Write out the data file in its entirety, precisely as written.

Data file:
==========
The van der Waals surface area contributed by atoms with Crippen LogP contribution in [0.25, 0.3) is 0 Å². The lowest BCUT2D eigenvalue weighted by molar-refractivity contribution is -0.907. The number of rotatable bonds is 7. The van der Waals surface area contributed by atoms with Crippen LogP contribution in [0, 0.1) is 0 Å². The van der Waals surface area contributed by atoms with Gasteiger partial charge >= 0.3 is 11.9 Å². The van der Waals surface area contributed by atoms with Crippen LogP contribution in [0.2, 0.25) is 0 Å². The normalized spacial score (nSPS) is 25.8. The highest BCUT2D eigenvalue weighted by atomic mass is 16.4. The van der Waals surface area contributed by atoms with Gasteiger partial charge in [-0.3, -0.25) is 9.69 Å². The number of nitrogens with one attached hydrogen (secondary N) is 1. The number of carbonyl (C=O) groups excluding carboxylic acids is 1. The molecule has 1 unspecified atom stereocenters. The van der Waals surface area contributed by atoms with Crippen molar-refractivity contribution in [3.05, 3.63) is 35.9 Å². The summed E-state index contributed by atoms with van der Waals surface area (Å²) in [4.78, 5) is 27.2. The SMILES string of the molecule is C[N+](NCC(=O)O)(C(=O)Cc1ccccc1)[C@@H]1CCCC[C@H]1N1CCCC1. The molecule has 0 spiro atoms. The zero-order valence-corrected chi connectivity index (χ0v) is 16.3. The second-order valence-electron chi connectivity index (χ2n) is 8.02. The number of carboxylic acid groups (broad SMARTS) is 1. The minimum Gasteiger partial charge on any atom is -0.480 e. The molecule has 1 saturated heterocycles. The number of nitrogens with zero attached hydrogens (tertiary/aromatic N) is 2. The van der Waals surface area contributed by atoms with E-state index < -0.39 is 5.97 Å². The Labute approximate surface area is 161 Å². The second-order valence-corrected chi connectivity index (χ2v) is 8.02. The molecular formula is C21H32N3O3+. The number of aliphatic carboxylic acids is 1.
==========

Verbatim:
The van der Waals surface area contributed by atoms with Crippen LogP contribution in [0.25, 0.3) is 0 Å². The lowest BCUT2D eigenvalue weighted by molar-refractivity contribution is -0.907. The number of rotatable bonds is 7. The van der Waals surface area contributed by atoms with Crippen LogP contribution in [0, 0.1) is 0 Å². The van der Waals surface area contributed by atoms with Gasteiger partial charge >= 0.3 is 11.9 Å². The van der Waals surface area contributed by atoms with Crippen LogP contribution in [0.2, 0.25) is 0 Å². The normalized spacial score (nSPS) is 25.8. The highest BCUT2D eigenvalue weighted by atomic mass is 16.4. The van der Waals surface area contributed by atoms with Gasteiger partial charge in [-0.3, -0.25) is 9.69 Å². The number of nitrogens with one attached hydrogen (secondary N) is 1. The number of carbonyl (C=O) groups excluding carboxylic acids is 1. The molecule has 1 unspecified atom stereocenters. The van der Waals surface area contributed by atoms with Crippen molar-refractivity contribution in [3.05, 3.63) is 35.9 Å². The summed E-state index contributed by atoms with van der Waals surface area (Å²) in [4.78, 5) is 27.2. The SMILES string of the molecule is C[N+](NCC(=O)O)(C(=O)Cc1ccccc1)[C@@H]1CCCC[C@H]1N1CCCC1. The molecule has 0 spiro atoms. The zero-order valence-corrected chi connectivity index (χ0v) is 16.3. The second-order valence-electron chi connectivity index (χ2n) is 8.02. The number of carboxylic acid groups (broad SMARTS) is 1. The minimum Gasteiger partial charge on any atom is -0.480 e. The molecule has 1 saturated heterocycles. The number of nitrogens with zero attached hydrogens (tertiary/aromatic N) is 2. The van der Waals surface area contributed by atoms with E-state index < -0.39 is 5.97 Å². The Labute approximate surface area is 161 Å². The second-order valence-corrected chi connectivity index (χ2v) is 8.02. The molecular formula is C21H32N3O3+. The number of aliphatic carboxylic acids is 1.